2014 Engineering Materials Science
SemanticScholar ID: 40875030 MAG: 2123062447

An investigation on the rheodynamics of human red blood cells using high performance computations

Publication Summary

Studies on the haemodynamics of human circulation are clinically and scientifically important. The flow of human blood is extremely complex due to the existence of the highly deformable red blood cells (RBCs), which are able to pass through capillaries smaller than their size. To investigate the effect of deformation and aggregation in blood flow, a computational technique has been developed by coupling the interaction between the fluid and the deformable solids. The flow of 49,512 RBCs at 45% concentration and under the influence of aggregating forces was examined to improve the existing knowledge on how to simulate and study the blood flow and its structural characteristics of blood at a large scale. The simulation was carried out with full parallelization of the coupled fluid-solid code using spatial decomposition and high performance supercomputers. The large scale feature of the simulation has enabled a macroscale verification and investigation of the overall characteristics of RBC aggregations to be carried out. The results are in excellent agreement with experimental studies and, more specifically, both the experimental and the simulation results show uniform RBC distributions under high shear rates (60-100/s) whereas large aggregations were observed under a lower shear rate of 10/s. The statistical analysis of the simulation data also shows that the shear rate has significant influence on both the flow velocity profiles and the frequency distribution of the RBC orientation angles. The flow under the low shear rate also tended to have bi-phasic velocity profile which is mainly due to the formation of large scale aggregation clusters.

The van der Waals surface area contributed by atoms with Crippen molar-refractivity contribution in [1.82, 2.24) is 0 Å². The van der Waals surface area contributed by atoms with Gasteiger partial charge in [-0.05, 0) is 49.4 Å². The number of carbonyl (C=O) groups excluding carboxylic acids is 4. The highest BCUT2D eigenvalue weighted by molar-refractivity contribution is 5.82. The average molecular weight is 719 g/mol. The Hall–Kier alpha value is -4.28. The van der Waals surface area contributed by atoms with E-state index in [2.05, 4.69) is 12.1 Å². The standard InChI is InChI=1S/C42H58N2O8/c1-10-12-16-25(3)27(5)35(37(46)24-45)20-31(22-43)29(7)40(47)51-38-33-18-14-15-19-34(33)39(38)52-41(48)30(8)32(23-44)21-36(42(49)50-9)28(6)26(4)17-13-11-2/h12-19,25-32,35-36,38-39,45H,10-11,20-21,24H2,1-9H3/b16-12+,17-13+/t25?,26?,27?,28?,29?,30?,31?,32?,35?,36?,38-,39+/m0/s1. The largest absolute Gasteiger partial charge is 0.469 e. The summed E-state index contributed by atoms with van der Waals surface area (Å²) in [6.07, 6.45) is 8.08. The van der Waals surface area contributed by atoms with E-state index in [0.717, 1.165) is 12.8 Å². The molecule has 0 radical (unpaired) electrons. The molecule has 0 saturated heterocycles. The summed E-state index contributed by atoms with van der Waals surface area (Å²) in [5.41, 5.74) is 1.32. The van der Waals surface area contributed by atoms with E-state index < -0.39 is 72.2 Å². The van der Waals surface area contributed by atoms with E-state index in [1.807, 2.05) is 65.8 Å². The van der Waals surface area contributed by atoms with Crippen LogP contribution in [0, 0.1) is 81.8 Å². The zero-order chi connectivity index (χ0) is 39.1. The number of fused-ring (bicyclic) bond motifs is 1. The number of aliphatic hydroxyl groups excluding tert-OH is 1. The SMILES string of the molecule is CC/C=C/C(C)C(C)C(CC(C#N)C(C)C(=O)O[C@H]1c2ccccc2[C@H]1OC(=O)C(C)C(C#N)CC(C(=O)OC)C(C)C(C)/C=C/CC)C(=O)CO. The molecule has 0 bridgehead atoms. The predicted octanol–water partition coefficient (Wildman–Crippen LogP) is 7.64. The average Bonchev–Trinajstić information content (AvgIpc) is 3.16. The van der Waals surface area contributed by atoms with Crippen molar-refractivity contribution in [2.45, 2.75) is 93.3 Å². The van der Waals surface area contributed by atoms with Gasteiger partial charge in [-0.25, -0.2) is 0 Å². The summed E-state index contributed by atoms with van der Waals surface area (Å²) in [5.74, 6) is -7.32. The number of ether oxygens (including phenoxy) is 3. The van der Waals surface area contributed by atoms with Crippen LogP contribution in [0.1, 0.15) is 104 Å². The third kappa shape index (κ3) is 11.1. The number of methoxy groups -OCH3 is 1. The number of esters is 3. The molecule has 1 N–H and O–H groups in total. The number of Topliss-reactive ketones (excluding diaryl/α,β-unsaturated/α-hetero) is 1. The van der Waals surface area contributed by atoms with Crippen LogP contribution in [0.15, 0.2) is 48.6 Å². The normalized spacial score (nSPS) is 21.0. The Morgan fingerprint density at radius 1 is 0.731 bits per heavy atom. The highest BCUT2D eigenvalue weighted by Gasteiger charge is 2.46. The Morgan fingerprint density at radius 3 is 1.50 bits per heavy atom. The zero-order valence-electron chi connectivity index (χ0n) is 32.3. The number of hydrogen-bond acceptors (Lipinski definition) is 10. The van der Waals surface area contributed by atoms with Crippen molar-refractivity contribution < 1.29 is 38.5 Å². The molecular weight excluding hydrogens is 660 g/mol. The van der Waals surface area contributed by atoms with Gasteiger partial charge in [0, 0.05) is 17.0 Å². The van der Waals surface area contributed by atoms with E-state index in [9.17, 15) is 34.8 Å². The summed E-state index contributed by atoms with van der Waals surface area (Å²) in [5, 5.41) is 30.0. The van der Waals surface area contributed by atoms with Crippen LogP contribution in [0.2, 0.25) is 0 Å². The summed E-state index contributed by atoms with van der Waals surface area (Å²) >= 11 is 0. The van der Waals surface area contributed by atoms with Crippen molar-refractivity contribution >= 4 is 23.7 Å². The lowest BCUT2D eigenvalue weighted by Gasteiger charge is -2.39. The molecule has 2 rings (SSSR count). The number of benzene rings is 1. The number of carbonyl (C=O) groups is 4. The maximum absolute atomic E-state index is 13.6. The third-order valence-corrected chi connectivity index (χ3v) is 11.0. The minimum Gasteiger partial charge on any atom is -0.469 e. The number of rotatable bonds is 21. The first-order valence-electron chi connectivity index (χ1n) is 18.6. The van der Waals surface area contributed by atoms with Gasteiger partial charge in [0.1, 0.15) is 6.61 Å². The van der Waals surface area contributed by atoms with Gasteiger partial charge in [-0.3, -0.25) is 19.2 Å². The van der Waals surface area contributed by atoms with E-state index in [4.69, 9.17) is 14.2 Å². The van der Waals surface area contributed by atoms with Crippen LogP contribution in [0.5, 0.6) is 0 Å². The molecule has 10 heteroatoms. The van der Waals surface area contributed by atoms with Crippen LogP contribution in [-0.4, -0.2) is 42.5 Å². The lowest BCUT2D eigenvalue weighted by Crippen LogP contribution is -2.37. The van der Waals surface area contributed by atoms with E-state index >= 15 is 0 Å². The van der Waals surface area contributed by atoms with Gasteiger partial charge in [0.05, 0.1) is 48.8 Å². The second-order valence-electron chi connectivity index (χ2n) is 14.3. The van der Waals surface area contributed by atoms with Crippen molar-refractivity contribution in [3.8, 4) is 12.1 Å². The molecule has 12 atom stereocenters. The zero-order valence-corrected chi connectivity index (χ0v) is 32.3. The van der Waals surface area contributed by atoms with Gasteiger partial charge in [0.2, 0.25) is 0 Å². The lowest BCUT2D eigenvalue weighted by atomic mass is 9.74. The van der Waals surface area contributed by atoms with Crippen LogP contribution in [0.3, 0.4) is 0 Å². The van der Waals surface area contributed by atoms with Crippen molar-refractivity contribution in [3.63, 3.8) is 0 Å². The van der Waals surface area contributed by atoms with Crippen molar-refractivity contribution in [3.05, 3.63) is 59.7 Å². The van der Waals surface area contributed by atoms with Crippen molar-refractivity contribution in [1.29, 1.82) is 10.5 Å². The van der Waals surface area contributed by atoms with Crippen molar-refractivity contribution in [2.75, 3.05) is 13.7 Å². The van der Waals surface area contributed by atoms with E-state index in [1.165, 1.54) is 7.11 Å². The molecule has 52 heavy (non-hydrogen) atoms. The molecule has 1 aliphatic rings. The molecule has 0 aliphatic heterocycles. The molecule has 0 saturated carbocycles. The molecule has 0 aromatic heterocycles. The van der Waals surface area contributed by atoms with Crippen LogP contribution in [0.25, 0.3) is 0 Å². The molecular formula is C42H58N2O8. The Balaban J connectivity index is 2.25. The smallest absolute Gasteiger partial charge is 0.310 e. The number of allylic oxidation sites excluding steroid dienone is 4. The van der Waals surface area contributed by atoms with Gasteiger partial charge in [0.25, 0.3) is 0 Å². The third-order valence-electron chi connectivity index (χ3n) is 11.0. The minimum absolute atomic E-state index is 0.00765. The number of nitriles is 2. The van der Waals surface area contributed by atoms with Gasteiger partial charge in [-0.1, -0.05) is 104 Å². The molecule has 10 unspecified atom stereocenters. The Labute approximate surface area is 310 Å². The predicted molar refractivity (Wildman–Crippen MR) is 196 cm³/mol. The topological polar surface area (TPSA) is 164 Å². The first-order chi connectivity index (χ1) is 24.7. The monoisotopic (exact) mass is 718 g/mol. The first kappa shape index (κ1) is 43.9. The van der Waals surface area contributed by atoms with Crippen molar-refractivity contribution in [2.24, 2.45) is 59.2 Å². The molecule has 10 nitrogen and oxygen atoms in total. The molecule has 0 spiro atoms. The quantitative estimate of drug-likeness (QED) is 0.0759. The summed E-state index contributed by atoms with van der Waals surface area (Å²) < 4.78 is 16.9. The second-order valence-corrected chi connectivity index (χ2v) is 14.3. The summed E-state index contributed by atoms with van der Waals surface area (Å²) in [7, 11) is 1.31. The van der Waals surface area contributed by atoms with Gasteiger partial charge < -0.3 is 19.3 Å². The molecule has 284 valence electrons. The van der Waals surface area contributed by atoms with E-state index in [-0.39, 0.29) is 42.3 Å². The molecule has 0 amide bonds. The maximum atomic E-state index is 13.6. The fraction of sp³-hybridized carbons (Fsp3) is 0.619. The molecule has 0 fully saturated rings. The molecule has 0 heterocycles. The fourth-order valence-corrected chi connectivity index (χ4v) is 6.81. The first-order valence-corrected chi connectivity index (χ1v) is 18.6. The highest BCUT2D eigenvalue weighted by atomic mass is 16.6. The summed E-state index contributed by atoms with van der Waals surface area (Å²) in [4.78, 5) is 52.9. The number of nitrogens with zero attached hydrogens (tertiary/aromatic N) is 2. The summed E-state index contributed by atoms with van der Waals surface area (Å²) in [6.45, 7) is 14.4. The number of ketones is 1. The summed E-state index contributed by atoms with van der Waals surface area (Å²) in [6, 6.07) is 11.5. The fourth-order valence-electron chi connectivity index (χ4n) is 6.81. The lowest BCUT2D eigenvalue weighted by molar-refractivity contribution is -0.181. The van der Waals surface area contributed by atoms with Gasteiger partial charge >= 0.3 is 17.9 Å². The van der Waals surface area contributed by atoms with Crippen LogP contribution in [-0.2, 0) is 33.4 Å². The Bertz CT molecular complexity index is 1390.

CAER Authors

Avatar Image for Eldad Avital

Dr. Eldad Avital

Queen Mary University of London - Reader in Computational (& Experimental) Fluids and Acoustics

Share this

Next publication

2009 Psychology

The Dynamics of Category Conjunctions

R. Hutter, R. Crisp, G. Humphreys, Gillian. M. Waters + 1 more